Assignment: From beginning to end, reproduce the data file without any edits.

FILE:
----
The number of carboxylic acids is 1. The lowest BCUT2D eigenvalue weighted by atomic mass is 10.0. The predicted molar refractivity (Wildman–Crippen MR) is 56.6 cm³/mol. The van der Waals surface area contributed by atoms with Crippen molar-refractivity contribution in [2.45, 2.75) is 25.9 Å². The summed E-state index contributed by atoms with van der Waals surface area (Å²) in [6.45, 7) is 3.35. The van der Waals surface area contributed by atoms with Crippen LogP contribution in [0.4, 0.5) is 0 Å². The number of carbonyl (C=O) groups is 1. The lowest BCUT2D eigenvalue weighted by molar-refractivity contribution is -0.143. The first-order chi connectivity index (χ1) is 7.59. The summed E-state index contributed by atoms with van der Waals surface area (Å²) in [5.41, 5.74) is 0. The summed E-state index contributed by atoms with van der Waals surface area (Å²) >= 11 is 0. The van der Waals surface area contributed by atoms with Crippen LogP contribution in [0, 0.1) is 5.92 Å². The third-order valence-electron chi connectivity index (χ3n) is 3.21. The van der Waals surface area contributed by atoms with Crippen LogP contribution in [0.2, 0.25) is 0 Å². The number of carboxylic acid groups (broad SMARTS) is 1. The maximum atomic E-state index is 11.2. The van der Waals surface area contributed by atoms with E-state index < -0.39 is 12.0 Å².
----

The number of carboxylic acids is 1. The lowest BCUT2D eigenvalue weighted by atomic mass is 10.0. The predicted molar refractivity (Wildman–Crippen MR) is 56.6 cm³/mol. The van der Waals surface area contributed by atoms with Crippen molar-refractivity contribution in [2.45, 2.75) is 25.9 Å². The summed E-state index contributed by atoms with van der Waals surface area (Å²) in [6.45, 7) is 3.35. The van der Waals surface area contributed by atoms with Crippen LogP contribution in [0.4, 0.5) is 0 Å². The number of carbonyl (C=O) groups is 1. The lowest BCUT2D eigenvalue weighted by molar-refractivity contribution is -0.143. The first-order chi connectivity index (χ1) is 7.59. The summed E-state index contributed by atoms with van der Waals surface area (Å²) in [5.41, 5.74) is 0. The summed E-state index contributed by atoms with van der Waals surface area (Å²) >= 11 is 0. The van der Waals surface area contributed by atoms with Crippen LogP contribution in [0, 0.1) is 5.92 Å². The third-order valence-electron chi connectivity index (χ3n) is 3.21. The van der Waals surface area contributed by atoms with Crippen LogP contribution in [0.2, 0.25) is 0 Å². The number of carboxylic acid groups (broad SMARTS) is 1. The maximum atomic E-state index is 11.2. The van der Waals surface area contributed by atoms with E-state index < -0.39 is 12.0 Å².